The predicament the Ulster Army found itself in was similar to that of the Roman army that Hannibal destroyed at Cannae in 216 BC. Although they still outnumbered their enemies, they were pinned in a dense uncoordinated mass, unable to defend themselves against the troops who had surrounded them. Increasingly, they were a mob of terrified individuals rather than a disciplined military unit. The fact they were also very short of ammunition meant that the Parliamentarians were able to pour volleys into this dense mass without effective reply, cutting down their quarry from a distance. At this point, all was lost, and their leaders and horsemen fled the battlefield, pursued by the Parliamentarian cavalry and by the local Protestant population – seeking revenge for massacres at the hands of the Irish in 1641–42. Nevertheless, the doomed Ulster infantry fought doggedly until they were slaughtered at Meenaroy, Stranabratog and Welshtown after fleeing over Cark mountain into Cloghan. Two-thirds of the Irish dead were found on the battlefield itself rather than along the line of pursuit which stands as stark testament to the determination of the Ulster troops knowing Coote's reputation as a merciless killer and breaker of treaties.


The battle was a decisive victory for Coote and Parliamentarian forces in the region. Over 3,000 of the Ulster army were killed – 2,000 on the field and another 1,000 in the pursuit – about 75% of their total numbers. The Parliamentarians lost only around 100 soldiers killed. Coote ordered that Irish wounded and prisoners taken were to be killed (Meenaroy, Stranabratog and Welshtown) including Henry O'Neill, Owen Roe O'Neill's son, who had surrendered on terms. MacMahon was captured a week later at Enniskillen and hanged.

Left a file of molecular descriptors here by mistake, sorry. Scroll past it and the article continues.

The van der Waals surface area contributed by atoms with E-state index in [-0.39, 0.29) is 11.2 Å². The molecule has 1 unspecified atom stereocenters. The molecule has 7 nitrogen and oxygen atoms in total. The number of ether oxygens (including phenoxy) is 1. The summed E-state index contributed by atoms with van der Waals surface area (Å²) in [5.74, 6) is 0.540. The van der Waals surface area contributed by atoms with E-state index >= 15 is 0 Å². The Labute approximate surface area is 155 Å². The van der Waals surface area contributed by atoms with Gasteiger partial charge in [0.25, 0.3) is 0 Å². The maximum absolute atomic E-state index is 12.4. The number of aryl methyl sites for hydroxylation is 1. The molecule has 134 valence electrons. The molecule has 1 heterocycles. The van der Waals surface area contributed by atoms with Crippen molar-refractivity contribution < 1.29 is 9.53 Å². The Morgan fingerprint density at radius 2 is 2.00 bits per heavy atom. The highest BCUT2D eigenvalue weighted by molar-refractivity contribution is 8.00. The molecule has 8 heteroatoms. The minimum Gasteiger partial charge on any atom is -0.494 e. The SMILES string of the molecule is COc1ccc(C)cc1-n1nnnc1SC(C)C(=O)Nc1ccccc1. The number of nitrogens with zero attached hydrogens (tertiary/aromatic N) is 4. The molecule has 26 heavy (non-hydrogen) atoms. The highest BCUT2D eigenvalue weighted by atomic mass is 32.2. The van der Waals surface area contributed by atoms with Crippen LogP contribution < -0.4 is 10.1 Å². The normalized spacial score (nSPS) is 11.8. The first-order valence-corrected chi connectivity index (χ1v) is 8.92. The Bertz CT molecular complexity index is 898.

The battle marked the destruction of the Ulster army, the only remaining military obstacle to pacifying Ulster. The loss of men and material, coupled with the loss of so many experienced officer cadre, removed the Ulster army as an operational force - with time these losses could be turned around, but time was now the enemy. In addition to O'Neill and MacMahon, the Irish lost 9 Colonels, 4 Lieutenant Colonels, 3 Majors, 20 Captains and much of their junior officers corps. This represented a huge cull of Ulster's Gaelic Irish and Anglo-Irish elite, more significant than that which occurred in 1607 with the Flight of the Earls. For this reason, the battle has been described as 'Ulster's Aughrim' – furthermore, this particular battle marked the decline of the province's native aristocracy through the attrition of battle, disease, and existing in a land that had been at war for the best part of eight years, this consequently assured the successful planting and supremacy of a new wave of colonist orientated settler population.

Coote went on to besiege Charlemont, the remaining stronghold held by the Ulster Army under Phelim O'Neill despite taking severe losses in several failed assaults, O'Neill surrendered the fort to Coote in August 1650. Coote's army proceeded to march south, taking Sligo and then Galway after a long siege in 1652. The surrender of this city marked the effective end of the Confederacy of Kilkenny's resistance to the Cromwellian conquest of Ireland.


Further reading[edit]

  • Philip McKeiver,"A New History of Cromwell's Irish Campaign", Manchester 2007, pages 18, 166–167
  • James Scott Wheeler, Cromwell in Ireland, Dublin 1999
  • Eamonn O Ciardha, Ireland and the Jacobite Cause, Dublin 2002
  • Padraig Lenihan, Confederate Catholics at War, Cork 2000.